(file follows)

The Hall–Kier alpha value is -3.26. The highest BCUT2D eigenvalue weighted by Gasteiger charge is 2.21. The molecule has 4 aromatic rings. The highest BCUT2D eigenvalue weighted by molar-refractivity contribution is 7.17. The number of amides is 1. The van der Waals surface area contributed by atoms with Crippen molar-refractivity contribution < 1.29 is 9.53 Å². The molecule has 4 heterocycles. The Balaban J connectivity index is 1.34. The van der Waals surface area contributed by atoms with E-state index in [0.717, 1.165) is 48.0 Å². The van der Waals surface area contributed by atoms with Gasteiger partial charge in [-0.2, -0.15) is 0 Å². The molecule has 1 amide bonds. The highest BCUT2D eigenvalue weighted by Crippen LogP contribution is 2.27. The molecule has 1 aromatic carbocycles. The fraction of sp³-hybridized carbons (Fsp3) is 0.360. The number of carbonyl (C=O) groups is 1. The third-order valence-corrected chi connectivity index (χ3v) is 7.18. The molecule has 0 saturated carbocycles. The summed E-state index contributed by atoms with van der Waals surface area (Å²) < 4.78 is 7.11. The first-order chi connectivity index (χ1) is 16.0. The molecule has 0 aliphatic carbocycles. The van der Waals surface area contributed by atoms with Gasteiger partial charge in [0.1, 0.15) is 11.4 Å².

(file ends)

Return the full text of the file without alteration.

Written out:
The Hall–Kier alpha value is -3.26. The highest BCUT2D eigenvalue weighted by Gasteiger charge is 2.21. The molecule has 4 aromatic rings. The highest BCUT2D eigenvalue weighted by molar-refractivity contribution is 7.17. The number of amides is 1. The van der Waals surface area contributed by atoms with Crippen molar-refractivity contribution < 1.29 is 9.53 Å². The molecule has 4 heterocycles. The Balaban J connectivity index is 1.34. The van der Waals surface area contributed by atoms with E-state index in [0.717, 1.165) is 48.0 Å². The van der Waals surface area contributed by atoms with Gasteiger partial charge in [-0.2, -0.15) is 0 Å². The molecule has 1 amide bonds. The highest BCUT2D eigenvalue weighted by Crippen LogP contribution is 2.27. The molecule has 1 aromatic carbocycles. The fraction of sp³-hybridized carbons (Fsp3) is 0.360. The number of carbonyl (C=O) groups is 1. The third-order valence-corrected chi connectivity index (χ3v) is 7.18. The molecule has 0 saturated carbocycles. The summed E-state index contributed by atoms with van der Waals surface area (Å²) < 4.78 is 7.11. The first-order chi connectivity index (χ1) is 16.0. The molecule has 0 aliphatic carbocycles. The van der Waals surface area contributed by atoms with Gasteiger partial charge in [0.1, 0.15) is 11.4 Å².